Effects Of Aurora Borealis Reflected In Finland’s Winter Temperatures And Electricity Consumption: Polar Vortex Breaking Up Again

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The Space Climate Research Group at the University of Oulu, Finland has been studying the effects of energetic particle precipitation from space, more commonly known as the aurora borealis or Northern Lights, on winter weather variations for quite some time. The aurora borealis is not only a beautiful light phenomenon, but also involves chemical changes that lead to ozone depletion high in the polar stratosphere in winter.

Ozone depletion caused by energetic particles intensifies the polar vortex, a strong wind that blows from west to east around the polar region during the winter season. Intensified polar vortex also enhances westerly winds at the surface, producing mild winters in northern Europe and Finland in particular.

“On the other hand, during winters with weak particle precipitation, the polar vortex can weaken and even break down completely, allowing cold Arctic air to flow south. This is when Finland and Northern Europe typically experiences cold spells, like this winter,” says Associate Professor Timo Asikainen. “The polar vortex has already broken once this winter and is forecasted to break again this coming weekend. Our own models predicted the likely break-up of the polar vortex during the winter already last summer.”

Experience shows that, especially in Finland, the consumption of electricity and, more generally, of energy used for heating, is very much dependent on weather. This raises the question: how much can the particle precipitation from space affect electricity consumption via the polar vortex? A recent study by the University of Oulu’s Space Climate Group was the first to address this very question.

The study found a significant influence of particle precipitation on Finland’s winter temperatures and on the temperature-dependent part of electricity consumption during the winter period (January-March). At best, the variability associated to energetic particle precipitation was about 14% of the average level of electricity consumption in Finland during winter and explained up to 50% of the inter-annual variations in electricity consumption.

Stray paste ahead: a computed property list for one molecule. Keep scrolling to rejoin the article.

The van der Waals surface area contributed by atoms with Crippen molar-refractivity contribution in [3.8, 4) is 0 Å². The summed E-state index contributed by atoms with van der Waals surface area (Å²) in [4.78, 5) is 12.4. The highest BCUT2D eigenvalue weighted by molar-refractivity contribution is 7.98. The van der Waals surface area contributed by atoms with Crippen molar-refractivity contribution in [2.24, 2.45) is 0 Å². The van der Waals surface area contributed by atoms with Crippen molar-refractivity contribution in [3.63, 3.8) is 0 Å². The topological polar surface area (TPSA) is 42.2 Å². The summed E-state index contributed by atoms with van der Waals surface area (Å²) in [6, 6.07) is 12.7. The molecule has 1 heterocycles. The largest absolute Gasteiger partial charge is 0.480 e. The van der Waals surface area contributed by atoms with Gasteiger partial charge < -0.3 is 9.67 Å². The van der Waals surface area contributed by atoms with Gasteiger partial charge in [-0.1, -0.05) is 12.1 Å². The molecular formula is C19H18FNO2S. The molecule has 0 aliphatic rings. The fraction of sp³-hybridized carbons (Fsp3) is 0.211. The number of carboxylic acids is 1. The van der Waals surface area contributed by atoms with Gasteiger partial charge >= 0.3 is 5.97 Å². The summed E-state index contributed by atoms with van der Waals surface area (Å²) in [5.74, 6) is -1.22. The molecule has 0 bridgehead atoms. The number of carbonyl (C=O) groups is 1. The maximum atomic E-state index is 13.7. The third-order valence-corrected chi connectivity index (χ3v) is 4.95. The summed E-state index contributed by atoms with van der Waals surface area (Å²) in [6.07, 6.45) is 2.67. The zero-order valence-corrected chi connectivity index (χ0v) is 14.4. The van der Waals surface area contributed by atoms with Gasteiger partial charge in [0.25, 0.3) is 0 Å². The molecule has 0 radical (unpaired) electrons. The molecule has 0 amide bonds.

“The most significant result of the study showed that the particle precipitation, or geomagnetic activity as its proxy, significantly influences Finland’s winter temperatures and electricity consumption through the polar vortex: strong particle precipitation corresponds to higher winter temperatures and lower electricity consumption, and vice versa,” says Veera Juntunen, a doctoral researcher.

The study used comprehensive electricity consumption statistics from the 1990s to the present day from the Finnish Energy association. “From these data, we had to carefully remove variations unrelated to temperatures. This then revealed the influence of particle precipitation on temperature and electricity consumption,” says Juntunen.

The connection was valid from the 1950s to the present, but interestingly only in winters when the equatorial stratospheric winds, the so-called QBO winds, blow from the east.

“This QBO effect has already been observed in previous studies and is related to the fact that when QBO winds are easterly, large-scale atmospheric waves, the so-called planetary waves, are guided from the lower atmosphere into the polar stratosphere. There, together with the particle precipitation, they create the observed effect on the polar vortex,” explains Asikainen.

The study reveals an interesting new societal influence of the space weather. Taking into account particle precipitation from space might help to predict winter temperatures and electricity consumption, in the best case, several months or even years in advance, if we learn how to better predict the particle precipitation in longer timescales than currently.

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